Fannie, Freddie, and Doomsday
By Arnold Kling
Shares of Fannie Mae and Freddie Mac tumbled again Thursday on a report that government officials have begun planning for a possible collapse of the mortgage finance giants.
As an investor, could you make a profit owning a 10-year bond that pays, say, 6.5 percent in interest?
Well, that depends. If you can issue 10-year debt at 6.25 percent, then sure. If your own borrowing rate is 6.75 percent, not so much.
For years, Freddie and Fannie have been able to borrow at cheaper rates than anybody else. The good news for them is that they earned nice profits. The bad news is that if their borrowing costs go up, then there is nobody they can sell to. If they need to sell assets to raise funds, they will have to sell them at a discount.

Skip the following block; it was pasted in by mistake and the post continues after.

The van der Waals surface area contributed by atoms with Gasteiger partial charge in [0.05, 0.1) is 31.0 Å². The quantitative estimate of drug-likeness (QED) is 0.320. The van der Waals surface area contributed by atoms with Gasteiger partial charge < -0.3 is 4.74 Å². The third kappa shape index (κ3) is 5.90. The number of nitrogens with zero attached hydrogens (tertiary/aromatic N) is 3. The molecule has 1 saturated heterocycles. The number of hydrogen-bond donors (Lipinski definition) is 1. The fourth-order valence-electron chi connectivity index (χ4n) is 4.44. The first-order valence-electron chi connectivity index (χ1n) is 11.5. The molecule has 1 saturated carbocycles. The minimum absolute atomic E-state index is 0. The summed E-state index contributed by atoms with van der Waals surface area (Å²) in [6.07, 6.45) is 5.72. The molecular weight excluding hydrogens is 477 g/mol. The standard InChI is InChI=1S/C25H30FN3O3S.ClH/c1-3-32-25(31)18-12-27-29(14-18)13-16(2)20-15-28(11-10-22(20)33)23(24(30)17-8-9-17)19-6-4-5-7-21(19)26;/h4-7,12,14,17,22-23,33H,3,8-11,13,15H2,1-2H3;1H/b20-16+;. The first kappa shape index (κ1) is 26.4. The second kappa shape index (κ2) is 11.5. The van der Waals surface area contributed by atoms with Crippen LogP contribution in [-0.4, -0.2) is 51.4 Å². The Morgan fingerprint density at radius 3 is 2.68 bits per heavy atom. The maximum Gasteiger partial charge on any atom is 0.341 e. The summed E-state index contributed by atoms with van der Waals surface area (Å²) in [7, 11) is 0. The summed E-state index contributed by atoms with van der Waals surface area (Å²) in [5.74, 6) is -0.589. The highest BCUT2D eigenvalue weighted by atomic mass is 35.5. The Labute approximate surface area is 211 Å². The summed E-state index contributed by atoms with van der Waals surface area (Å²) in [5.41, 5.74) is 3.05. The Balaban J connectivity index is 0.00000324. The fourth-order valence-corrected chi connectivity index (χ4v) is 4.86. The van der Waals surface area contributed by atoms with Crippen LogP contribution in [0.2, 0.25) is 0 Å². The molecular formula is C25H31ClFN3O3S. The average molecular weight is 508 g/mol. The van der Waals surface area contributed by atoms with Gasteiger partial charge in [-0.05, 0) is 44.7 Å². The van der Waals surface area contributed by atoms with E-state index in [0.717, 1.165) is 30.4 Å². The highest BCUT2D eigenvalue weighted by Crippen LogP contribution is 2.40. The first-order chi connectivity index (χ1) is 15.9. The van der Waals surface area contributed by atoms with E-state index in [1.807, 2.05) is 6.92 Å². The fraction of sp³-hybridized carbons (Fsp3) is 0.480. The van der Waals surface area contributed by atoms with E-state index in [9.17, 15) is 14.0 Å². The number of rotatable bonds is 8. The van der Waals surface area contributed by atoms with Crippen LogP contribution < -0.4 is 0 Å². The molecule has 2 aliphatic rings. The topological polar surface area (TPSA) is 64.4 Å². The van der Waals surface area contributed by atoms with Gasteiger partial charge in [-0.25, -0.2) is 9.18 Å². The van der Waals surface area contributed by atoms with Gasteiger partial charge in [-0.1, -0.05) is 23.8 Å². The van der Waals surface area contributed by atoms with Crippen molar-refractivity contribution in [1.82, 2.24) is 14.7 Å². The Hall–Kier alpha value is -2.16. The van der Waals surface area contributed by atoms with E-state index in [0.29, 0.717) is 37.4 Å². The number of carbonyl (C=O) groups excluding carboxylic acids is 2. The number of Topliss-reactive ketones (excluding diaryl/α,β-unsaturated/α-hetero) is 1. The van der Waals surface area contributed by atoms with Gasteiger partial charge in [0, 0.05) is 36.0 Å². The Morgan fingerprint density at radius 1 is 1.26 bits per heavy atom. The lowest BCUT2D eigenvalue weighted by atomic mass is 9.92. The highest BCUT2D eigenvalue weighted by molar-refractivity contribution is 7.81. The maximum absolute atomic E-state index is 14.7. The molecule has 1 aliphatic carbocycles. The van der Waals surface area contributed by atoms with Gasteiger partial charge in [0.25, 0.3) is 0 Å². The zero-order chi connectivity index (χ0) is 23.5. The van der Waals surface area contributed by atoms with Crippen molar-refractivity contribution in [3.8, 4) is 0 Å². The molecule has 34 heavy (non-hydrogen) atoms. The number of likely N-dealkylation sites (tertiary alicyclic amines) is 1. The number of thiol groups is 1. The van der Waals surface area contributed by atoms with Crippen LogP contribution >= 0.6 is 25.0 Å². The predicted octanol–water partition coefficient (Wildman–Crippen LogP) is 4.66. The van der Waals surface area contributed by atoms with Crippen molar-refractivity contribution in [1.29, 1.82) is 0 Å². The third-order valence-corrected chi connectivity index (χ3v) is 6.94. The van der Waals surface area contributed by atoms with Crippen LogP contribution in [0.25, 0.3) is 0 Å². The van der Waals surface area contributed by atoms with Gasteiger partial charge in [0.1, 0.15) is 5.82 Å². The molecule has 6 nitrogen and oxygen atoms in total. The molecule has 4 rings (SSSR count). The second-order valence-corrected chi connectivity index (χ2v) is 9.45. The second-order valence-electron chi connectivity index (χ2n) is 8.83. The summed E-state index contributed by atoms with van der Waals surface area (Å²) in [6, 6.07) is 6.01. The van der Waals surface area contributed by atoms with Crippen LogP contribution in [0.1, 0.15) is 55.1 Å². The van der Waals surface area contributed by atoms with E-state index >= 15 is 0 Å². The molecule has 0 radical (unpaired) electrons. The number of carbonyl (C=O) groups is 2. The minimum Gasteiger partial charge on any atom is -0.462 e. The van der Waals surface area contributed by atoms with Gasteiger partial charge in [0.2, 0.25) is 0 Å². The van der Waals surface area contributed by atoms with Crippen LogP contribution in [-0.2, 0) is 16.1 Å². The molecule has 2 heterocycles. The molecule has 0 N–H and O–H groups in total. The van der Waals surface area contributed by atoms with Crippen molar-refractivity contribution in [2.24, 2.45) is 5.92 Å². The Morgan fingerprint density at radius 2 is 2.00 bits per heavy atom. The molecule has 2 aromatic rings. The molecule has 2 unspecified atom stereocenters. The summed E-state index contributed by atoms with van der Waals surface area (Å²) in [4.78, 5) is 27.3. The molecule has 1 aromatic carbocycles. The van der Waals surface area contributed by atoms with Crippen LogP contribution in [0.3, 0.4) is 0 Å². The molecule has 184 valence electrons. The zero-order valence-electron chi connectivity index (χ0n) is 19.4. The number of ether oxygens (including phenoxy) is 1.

So, when I read this,
Fannie’s debt is also priced at the highest spreads over Treasurys since 2000
I have to figure that a meltdown is possible. The capital that Freddie and Fannie report assumes that they can continue to borrow at cheap rates. If they can’t, then all bets are off, so to speak. Even if their assets were transparent (which they’re not), they would have a tough time selling them at a decent price. Liquidation is not an option.
Have a nice day.